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Jeffrey Wigand became famous in the 1990s when he took public his knowledge that cigarette companies had tried to conceal the dangers of smoking.
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Born in New York City in 1942, former Brown and Williamson employee Jeffrey Wigand gained national fame in the 1990s as a tobacco industry whistleblower. In court, in the Wall Street Journal and on 60 minutes, Wigand took public his knowledge that tobacco companies had conducted extensive campaigns to conceal from the public their knowledge that that cigarette smoking was highly addictive and caused lung cancer.
I did what was right and have no regrets and would do it again.
Tobacco industry whistleblower. Jeffrey Wigand was born on December 17, 1942 in New York City, the eldest of five children growing up in a devoutly Catholic family in the Bronx, where his father worked as a mechanical engineer. Wigand's parents were strict disciplinarians who showed little outward affection toward their children. Wigand's brother James recalled, "I felt that my parents believed that children were more to be tolerated. I always had the feeling how much was being done for us, how much we owed for this opportunity!" The family moved to Pleasant Valley, a small town near Poughkeepsie in upstate New York, when Wigand was a teenager. A gifted student, particularly in chemistry and biology, Wigand dreamed of becoming a doctor. He attended Dutchess Community College in Poughkeepsie where he ran on the cross-country team and worked part-time as a scrub nurse at Vassar Brothers Hospital.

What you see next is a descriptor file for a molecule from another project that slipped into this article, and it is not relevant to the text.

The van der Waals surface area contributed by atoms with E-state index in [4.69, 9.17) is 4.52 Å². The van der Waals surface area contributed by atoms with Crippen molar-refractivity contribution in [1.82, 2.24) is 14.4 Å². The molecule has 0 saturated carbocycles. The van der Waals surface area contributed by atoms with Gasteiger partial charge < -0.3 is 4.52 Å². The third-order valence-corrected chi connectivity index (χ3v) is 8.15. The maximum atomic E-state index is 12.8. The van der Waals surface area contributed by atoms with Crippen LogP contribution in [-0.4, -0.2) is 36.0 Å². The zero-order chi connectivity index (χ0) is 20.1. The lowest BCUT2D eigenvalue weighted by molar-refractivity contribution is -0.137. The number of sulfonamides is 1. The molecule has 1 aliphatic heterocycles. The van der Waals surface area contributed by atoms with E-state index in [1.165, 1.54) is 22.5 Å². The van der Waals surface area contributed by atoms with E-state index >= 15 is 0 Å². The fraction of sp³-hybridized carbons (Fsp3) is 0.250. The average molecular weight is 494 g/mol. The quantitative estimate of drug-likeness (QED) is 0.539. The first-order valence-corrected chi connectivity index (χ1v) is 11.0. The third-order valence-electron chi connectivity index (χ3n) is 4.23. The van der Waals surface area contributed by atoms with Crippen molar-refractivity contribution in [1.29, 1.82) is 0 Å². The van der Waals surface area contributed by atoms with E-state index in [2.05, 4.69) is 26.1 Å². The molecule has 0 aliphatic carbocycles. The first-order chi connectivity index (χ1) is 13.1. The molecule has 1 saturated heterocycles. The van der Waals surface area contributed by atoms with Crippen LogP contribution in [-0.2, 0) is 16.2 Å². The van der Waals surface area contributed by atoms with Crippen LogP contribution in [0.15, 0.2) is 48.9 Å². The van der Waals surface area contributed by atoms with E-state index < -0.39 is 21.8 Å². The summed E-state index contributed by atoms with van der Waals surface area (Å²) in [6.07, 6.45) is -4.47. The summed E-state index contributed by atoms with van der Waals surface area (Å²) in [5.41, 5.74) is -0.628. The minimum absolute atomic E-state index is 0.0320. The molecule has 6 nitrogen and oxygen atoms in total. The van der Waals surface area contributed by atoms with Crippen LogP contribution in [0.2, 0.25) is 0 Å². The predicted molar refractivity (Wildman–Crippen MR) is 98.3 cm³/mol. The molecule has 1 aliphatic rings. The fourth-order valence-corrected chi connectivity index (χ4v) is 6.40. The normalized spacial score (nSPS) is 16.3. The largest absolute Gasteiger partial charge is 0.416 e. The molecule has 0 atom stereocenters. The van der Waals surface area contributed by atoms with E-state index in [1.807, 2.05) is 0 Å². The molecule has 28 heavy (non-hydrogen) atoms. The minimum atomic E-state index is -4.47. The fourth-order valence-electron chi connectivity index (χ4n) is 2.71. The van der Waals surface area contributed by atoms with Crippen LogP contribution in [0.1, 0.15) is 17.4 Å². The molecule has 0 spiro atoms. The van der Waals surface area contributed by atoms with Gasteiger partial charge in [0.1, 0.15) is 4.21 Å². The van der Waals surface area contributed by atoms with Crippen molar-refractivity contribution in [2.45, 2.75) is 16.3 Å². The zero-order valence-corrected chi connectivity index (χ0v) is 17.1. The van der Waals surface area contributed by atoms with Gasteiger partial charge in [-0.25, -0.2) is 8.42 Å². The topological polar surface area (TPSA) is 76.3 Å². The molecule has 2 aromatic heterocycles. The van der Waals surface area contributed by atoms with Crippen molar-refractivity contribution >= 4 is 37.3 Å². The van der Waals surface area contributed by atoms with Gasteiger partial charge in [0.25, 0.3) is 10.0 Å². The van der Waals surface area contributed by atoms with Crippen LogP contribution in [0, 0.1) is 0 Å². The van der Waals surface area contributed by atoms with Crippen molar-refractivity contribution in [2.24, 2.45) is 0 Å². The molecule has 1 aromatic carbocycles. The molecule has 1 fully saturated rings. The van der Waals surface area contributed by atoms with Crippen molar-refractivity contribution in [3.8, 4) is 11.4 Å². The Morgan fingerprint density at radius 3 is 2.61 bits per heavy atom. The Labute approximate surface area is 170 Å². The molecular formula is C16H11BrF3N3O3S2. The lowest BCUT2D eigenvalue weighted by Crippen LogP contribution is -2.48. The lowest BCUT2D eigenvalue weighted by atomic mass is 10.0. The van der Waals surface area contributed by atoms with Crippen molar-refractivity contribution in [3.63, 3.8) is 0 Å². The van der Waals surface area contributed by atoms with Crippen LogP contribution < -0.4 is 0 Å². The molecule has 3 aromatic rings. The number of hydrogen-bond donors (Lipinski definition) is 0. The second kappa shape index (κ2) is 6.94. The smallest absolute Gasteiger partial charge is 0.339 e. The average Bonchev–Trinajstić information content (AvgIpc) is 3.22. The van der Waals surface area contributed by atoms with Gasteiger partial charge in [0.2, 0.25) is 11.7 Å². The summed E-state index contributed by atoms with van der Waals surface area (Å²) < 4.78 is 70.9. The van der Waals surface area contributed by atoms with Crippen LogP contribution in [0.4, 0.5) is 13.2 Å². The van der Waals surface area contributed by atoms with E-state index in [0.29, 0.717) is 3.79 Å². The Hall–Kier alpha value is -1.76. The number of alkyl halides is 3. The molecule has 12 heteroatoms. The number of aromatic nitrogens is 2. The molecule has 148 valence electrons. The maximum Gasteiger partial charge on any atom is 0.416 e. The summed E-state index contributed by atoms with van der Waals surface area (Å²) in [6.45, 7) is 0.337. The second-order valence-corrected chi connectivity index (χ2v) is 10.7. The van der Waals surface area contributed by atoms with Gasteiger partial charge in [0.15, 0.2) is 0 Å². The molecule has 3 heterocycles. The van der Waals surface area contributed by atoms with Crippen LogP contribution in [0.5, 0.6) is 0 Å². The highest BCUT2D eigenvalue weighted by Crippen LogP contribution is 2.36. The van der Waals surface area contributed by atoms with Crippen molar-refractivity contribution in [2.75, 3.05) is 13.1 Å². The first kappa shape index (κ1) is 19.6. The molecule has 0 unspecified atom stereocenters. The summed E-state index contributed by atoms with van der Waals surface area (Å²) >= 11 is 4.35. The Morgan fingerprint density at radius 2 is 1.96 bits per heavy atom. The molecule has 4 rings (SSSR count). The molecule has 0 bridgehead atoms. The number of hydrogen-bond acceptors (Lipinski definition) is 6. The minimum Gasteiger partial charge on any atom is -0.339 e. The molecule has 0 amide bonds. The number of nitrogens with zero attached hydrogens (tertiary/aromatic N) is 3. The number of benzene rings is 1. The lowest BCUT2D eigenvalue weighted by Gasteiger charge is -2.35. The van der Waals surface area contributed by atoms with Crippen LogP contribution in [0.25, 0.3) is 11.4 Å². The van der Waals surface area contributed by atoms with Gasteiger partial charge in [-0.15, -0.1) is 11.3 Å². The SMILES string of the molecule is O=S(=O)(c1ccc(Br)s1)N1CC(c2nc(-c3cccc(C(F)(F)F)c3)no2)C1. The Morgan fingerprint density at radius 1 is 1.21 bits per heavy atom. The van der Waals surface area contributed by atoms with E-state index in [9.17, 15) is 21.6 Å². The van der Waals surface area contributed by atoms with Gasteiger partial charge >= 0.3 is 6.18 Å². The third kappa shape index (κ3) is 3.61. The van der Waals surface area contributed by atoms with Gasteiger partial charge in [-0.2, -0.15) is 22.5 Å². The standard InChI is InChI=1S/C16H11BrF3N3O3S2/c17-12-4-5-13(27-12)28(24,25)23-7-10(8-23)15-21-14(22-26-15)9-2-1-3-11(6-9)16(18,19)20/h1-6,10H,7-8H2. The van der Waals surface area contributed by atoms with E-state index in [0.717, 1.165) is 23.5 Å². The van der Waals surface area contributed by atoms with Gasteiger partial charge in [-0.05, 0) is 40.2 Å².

Then in 1961, after just one year of college, Wigand dropped out of college and joined the United States Air Force. "It was a rebellion to get away," Wigand's brother James explained. "My mother just about freaked out… but if you make someone so suppressed the anger kind of builds up." Wigand was assigned to Misawa, an American military base in Japan, where he ran an operating room and taught English while learning to speak fluent Japanese and earning a black belt in judo. He spent about a month in Vietnam but was not involved in any fighting there. "It was 1963, and nothing was going on," Jeffrey Wigand later remembered. After returning to the United States, Wigand went to the State University of New York at Buffalo to resume his education, receiving his B.A. in Chemistry, his M.A. in biochemistry and finally his Ph.D. in biochemistry in 1973. While pursuing his graduate studies, Wigand met and fell in love with a legal secretary named Linda, and they married in 1971.
After receiving his doctorate, Wigand spent the next 17 years of his life working in the healthcare industry. His first job was as a researcher at the Boehringer Mannheim Corporation. He then moved on to the pharmaceutical giant Pfizer until, in 1976, he received a lucrative offer from Union Carbide to perform clinical trials on medical equipment in Japan. While Wigand excelled professionally during his time overseas, his relationship with his wife, who suffered from multiple sclerosis, deteriorated. She returned to the United States without him, and they divorced shortly after.
In the early 1980s, Wigand returned to the United States to work for the pharmaceutical manufacturer Johnson & Johnson.
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